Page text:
16 Mag-stripe Visa PIN verification  Input from magnetic stripe: – Primary account number (PAN) i.e. 15-digit card number – PIN verification key indicator (PVKI, one digit 1..6) – PIN verification value (PVV, 4 decimal characters)  Verifier must have – PIN verification key (PVK, 128-bit 3DES key) – PVKI is an index for PVK to enable PVK changes  Create security parameter (TSP): 1.Concatenate 11 rightmost digits of PAN, PVKI and PIN 2.The 16-digit concatenation is one hexadecimal DES block  PVV generation: 1.3DES encryption of TSP with the key PVK 2.Decimalization of the encryption result to 4-digit PVV  Decimalization happens by taking the 4 leftmost digits 0..9 from the hexadecimal encrypted block – If less than 4 such digits, take 4 first digits A..F and map A=0,B=1,C=3... [For details see IBM]IBM 16

17 Chip-and-PIN bank cards  EMV standard (Europay, Mastercard, Visa)  Smartcard chip (ICC) on the bank card – Tamperproof ICC stodes a cryptographic signature key – Card also contains a certificate  Three levels of secure transactions: 1.Static data authentication (SDA): – Certificate verification only; no longer used in Finland 2.Dynamic data authentication (DDA): – Card signs a random challenge sent by terminal 3.Combined DDA and application cryptogram (CDA): – Card signs transaction details incl. random challenge  Card holder authenticated with PIN or signature – PIN usually sent to the card, which answers yes/no 17

18 EMV security issues  Not possible to copy the chip  Mag stripe can still be copied  Possible to create a copy of the mag stripe: use in the USA or as the fallback method after chip failure – Mag stripe data can also be read from the chip  PIN used frequently  easier to capture 18


20 Anonymous digital cash  David Chaum 1982, later DigiCash product — never really used but an influential idea  Participants: bank, buyer Alice, merchant Bob  Anonymous: – Bank cannot link issued and deposited coins, not even with Bob’s help  Not transferable: must be deposited to bank after one use  Uses blind signatures: bank signs coins without seeing their contents  cannot link events of coin issuing and use 20 Bank Alice buyer Alice buyer Bob merchant Bob merchant 1. Bank issues coin 2. Alice spends coin 3. Bob deposits coin

21 Anonymous digital cash  Idea 1: blind signature: Bank has an RSA signature key pair key (e,d,n) for signing 1€ coins (and different keys for 10€, 100€,...) 1.Alice creates a coin from random “serial number” SN and redundant padding required for RSA signature; Alice generates a random number R, computes coin ⋅ R e mod n, and sends this to the bank 2.Bank computes (coin ⋅ R e ) d mod n = coin d ⋅ R mod n and sends this to Alice 3.Alice divides with R to get the signed coin coin d mod n  Bank has signed the coin without seeing it and cannot link the coin to Alice  Alice can pay 1€ to Bob by giving him the coin – Bob deposits coin to bank; bank checks signature and only accepts the same coin once  Problem: Cheaters are anonymous; if someone pays the same coin to two merchants, who was it? 21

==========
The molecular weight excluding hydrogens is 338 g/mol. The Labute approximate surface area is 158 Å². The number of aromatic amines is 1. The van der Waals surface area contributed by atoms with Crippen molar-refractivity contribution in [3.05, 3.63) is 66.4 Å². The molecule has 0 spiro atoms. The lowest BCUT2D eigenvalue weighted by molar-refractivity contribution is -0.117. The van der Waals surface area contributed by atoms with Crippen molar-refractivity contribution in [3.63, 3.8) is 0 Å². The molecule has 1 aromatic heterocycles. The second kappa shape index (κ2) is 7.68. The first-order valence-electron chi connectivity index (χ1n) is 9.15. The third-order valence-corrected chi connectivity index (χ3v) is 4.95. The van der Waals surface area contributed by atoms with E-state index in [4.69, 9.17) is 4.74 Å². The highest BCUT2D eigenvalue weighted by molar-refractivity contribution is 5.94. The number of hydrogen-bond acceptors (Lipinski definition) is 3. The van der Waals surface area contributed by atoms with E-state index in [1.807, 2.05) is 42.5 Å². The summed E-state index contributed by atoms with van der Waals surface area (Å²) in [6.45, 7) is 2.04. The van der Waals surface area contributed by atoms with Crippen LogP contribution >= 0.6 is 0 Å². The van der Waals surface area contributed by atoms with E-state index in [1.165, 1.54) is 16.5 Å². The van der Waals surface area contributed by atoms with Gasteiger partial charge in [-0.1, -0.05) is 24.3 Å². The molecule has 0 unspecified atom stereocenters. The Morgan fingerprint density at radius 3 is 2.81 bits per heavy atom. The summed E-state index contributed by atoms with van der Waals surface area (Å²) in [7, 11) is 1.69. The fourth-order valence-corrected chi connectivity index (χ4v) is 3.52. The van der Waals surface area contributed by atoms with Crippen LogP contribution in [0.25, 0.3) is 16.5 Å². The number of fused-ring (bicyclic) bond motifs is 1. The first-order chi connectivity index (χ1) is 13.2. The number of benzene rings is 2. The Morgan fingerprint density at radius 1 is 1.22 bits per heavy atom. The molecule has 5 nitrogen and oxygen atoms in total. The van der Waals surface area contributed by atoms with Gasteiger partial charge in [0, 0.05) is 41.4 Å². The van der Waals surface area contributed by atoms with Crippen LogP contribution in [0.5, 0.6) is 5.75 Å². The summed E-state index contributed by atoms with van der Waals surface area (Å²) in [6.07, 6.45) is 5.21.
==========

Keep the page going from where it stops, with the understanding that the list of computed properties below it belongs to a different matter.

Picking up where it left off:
22 Anonymous digital cash  Idea 2: double-spending detection – Alice must set SN = h( h(N) | h(N xor “Alice”) ) where N random – After Alice has given the coin to Bob, Bob asks Alice to reveal one of h(N),N xor “Alice” or N,h(N xor “Alice”)  If Alice spends the coin twice, she reveals her name with 50% probability  Make each 1€ coin of k separately signed sub- coins  detection probability p = 1-2 -k – Coins will be quite large: k=128 with 2048-bit RSA signatures makes 32kB/coin  Problem: What forces Alice to create SN this way? How can bank check the contents of the message signed blindly? 22

23 Anonymous digital cash  Idea 3: cut and choose – Alice creates k pairs of sub-coins for signing – Bank asks Alice to reveal N for one sub-coin in each pair and signs the other one  cheating detection probability p = 1-2 -k  Alice can make anonymous payments but will be caught with probability p = 1-2 -k if she tries to create an invalid coin or spend the same coin twice 23

24 Reading material  Ross Anderson: Security Engineering, 2nd ed., chapter 10  Interesting reading online: – Scam baiting sites have stories about advance-fee fraud (e.g. but not always nice – University of Cambridge Security Group: ng/ ng/ 24

25 Exercises  What are the main threats in a)online card transactions? b)POS transactions? c)ATM cash withdrawals? What differences are there in the way credit cards and bank debit cards address these threats?  Could you (technically) use bank cards or credit cards a)as door keys? b)as bus tickets? c)for strong identification of persons on the Internet?  How could a malicious merchant perform a man-in-the-middle attack against chip- and-PIN transactions?  When a fraudulent bank transaction occurs, who will suffer the losses? Find out about the regulation and contractual rules on such liability.  Bank security is largely based on anomaly detection and risk mitigation. In what ways could a bank reduce the risk of fraud in mag-stipe or chip-and-PIN payments?  Even though DigiCash coins are unlinkable, what ways are there for the merchant or bank (or them together) to find out what Alice buys? 25